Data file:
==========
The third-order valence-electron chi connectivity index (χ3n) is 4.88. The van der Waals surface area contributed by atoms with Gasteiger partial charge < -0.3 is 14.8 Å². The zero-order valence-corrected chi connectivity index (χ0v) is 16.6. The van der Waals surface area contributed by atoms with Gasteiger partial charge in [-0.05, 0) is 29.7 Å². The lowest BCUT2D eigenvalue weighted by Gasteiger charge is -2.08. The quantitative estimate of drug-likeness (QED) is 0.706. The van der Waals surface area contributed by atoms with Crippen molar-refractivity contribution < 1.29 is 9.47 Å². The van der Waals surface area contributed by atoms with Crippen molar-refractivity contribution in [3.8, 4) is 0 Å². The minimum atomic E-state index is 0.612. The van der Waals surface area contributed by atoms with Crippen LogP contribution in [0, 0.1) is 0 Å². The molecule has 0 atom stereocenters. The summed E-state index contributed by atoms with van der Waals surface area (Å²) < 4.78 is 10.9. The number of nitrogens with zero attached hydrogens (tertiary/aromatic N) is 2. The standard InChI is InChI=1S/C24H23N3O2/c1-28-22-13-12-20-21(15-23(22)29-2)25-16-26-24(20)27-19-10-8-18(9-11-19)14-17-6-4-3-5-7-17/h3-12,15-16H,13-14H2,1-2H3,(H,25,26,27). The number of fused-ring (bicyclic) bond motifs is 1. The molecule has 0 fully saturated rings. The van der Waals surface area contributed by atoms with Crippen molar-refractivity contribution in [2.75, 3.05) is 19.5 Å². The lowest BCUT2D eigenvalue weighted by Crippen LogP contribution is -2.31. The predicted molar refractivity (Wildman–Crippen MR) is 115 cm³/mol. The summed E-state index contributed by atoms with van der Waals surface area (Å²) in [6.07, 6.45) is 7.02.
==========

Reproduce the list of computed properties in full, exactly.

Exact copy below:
The third-order valence-electron chi connectivity index (χ3n) is 4.88. The van der Waals surface area contributed by atoms with Gasteiger partial charge < -0.3 is 14.8 Å². The zero-order valence-corrected chi connectivity index (χ0v) is 16.6. The van der Waals surface area contributed by atoms with Gasteiger partial charge in [-0.05, 0) is 29.7 Å². The lowest BCUT2D eigenvalue weighted by Gasteiger charge is -2.08. The quantitative estimate of drug-likeness (QED) is 0.706. The van der Waals surface area contributed by atoms with Crippen molar-refractivity contribution < 1.29 is 9.47 Å². The van der Waals surface area contributed by atoms with Crippen molar-refractivity contribution in [3.8, 4) is 0 Å². The minimum atomic E-state index is 0.612. The van der Waals surface area contributed by atoms with Crippen LogP contribution in [0, 0.1) is 0 Å². The molecule has 0 atom stereocenters. The summed E-state index contributed by atoms with van der Waals surface area (Å²) < 4.78 is 10.9. The number of nitrogens with zero attached hydrogens (tertiary/aromatic N) is 2. The standard InChI is InChI=1S/C24H23N3O2/c1-28-22-13-12-20-21(15-23(22)29-2)25-16-26-24(20)27-19-10-8-18(9-11-19)14-17-6-4-3-5-7-17/h3-12,15-16H,13-14H2,1-2H3,(H,25,26,27). The number of fused-ring (bicyclic) bond motifs is 1. The molecule has 0 fully saturated rings. The van der Waals surface area contributed by atoms with Crippen molar-refractivity contribution in [2.75, 3.05) is 19.5 Å². The lowest BCUT2D eigenvalue weighted by Crippen LogP contribution is -2.31. The predicted molar refractivity (Wildman–Crippen MR) is 115 cm³/mol. The summed E-state index contributed by atoms with van der Waals surface area (Å²) in [6.07, 6.45) is 7.02.